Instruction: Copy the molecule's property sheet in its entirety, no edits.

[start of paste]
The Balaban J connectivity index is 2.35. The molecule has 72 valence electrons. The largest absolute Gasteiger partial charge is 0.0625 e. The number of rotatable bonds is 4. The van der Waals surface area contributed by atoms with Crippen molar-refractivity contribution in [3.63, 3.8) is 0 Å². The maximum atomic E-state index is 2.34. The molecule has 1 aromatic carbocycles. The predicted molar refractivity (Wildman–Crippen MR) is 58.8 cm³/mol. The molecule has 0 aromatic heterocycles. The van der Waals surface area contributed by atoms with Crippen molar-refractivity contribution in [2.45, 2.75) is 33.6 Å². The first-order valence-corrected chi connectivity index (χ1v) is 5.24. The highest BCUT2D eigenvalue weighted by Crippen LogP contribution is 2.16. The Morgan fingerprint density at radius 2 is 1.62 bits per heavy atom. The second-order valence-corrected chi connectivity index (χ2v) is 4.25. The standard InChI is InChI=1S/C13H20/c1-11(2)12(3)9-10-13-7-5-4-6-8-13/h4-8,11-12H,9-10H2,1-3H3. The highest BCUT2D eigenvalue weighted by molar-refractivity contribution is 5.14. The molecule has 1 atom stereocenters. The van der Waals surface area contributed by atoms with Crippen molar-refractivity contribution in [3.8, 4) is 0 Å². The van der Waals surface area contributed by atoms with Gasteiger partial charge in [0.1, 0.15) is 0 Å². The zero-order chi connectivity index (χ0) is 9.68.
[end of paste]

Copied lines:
The Balaban J connectivity index is 2.35. The molecule has 72 valence electrons. The largest absolute Gasteiger partial charge is 0.0625 e. The number of rotatable bonds is 4. The van der Waals surface area contributed by atoms with Crippen molar-refractivity contribution in [3.63, 3.8) is 0 Å². The maximum atomic E-state index is 2.34. The molecule has 1 aromatic carbocycles. The predicted molar refractivity (Wildman–Crippen MR) is 58.8 cm³/mol. The molecule has 0 aromatic heterocycles. The van der Waals surface area contributed by atoms with Crippen molar-refractivity contribution in [2.45, 2.75) is 33.6 Å². The first-order valence-corrected chi connectivity index (χ1v) is 5.24. The highest BCUT2D eigenvalue weighted by Crippen LogP contribution is 2.16. The Morgan fingerprint density at radius 2 is 1.62 bits per heavy atom. The second-order valence-corrected chi connectivity index (χ2v) is 4.25. The standard InChI is InChI=1S/C13H20/c1-11(2)12(3)9-10-13-7-5-4-6-8-13/h4-8,11-12H,9-10H2,1-3H3. The highest BCUT2D eigenvalue weighted by molar-refractivity contribution is 5.14. The molecule has 1 atom stereocenters. The van der Waals surface area contributed by atoms with Crippen molar-refractivity contribution in [3.8, 4) is 0 Å². The van der Waals surface area contributed by atoms with Gasteiger partial charge in [0.1, 0.15) is 0 Å². The zero-order chi connectivity index (χ0) is 9.68.